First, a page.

Low-lying, poorly drained, heavily ditched farmland everywhere should be a prime target for purchase and reversion to the wild and wet. Retrofitting every paved surface to let stormwater soak in would advance the cause further.We needn’t achieve the watershed of John Smith to see results. The Bay showed substantial resilience in the face of increasing human pressures for centuries, only to truly fall fatally apart in the 1950s.
All these vital and hopeful links between the once and future Bay are detailed wonderfully in a unique library in the Bay’s bottom opened only recently by scientists like Grace S. Brush of Johns Hopkins University.Her 2009 paper, “Historical Land Use, Nitrogen and Coastal Eutrophication: A Paleoecological Perspective*,” published in Estuaries and Coasts, should be required reading for anyone at any level teaching about Chesapeake Bay (or about beavers).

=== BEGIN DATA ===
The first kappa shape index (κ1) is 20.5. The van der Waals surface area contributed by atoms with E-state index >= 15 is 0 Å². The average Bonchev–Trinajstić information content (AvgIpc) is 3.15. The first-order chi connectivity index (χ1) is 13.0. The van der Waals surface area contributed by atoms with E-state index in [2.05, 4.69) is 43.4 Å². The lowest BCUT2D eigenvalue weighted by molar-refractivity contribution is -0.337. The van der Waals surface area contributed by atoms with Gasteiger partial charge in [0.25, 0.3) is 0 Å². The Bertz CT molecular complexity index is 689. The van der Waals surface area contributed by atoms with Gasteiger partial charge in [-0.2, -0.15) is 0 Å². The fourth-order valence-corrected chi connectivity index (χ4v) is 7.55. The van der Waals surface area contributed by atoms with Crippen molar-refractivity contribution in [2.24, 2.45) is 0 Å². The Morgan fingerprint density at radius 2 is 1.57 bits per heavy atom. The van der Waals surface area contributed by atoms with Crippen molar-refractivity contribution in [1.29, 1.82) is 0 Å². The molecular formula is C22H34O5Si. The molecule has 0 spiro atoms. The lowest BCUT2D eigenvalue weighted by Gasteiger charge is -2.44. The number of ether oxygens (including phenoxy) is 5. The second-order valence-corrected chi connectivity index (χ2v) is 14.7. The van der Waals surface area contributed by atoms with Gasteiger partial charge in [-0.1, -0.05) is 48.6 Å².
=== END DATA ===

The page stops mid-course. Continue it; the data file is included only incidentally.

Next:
Essentially, Brush figured how to “read” the Bay’s land use history going back millennia, and how changes in the watershed translated into changes in the water.She did this by extracting yards-long cores of sediment from across the Bay’s bottom. Then, bottom to top, ancient past to present day, she analyzed the seeds and pollens and other data deposited there.At a level deep in the sediments washed from the watershed around A.D. 1000, for example, charcoal from more frequent fires corresponds to a centuries-long medieval warming period.
She can tell when forest clearing for European agriculture began as pollen from the ragweed of open fields increases; and when the Bay’s underwater grass pollens dived sharply in the 1970s after centuries of relative abundance.
This last evidence was critical in disabusing the false hope of some government officials that the seagrass decline was just a natural cycle.Volumes from the library, summarized in Brush’s paper, show how forests began to take a serious hit around the middle 1800s as a growing human population, the invention of the steel plow and markets for timber led to the clearing of all but about 20 percent of the watershed by the early 1900s.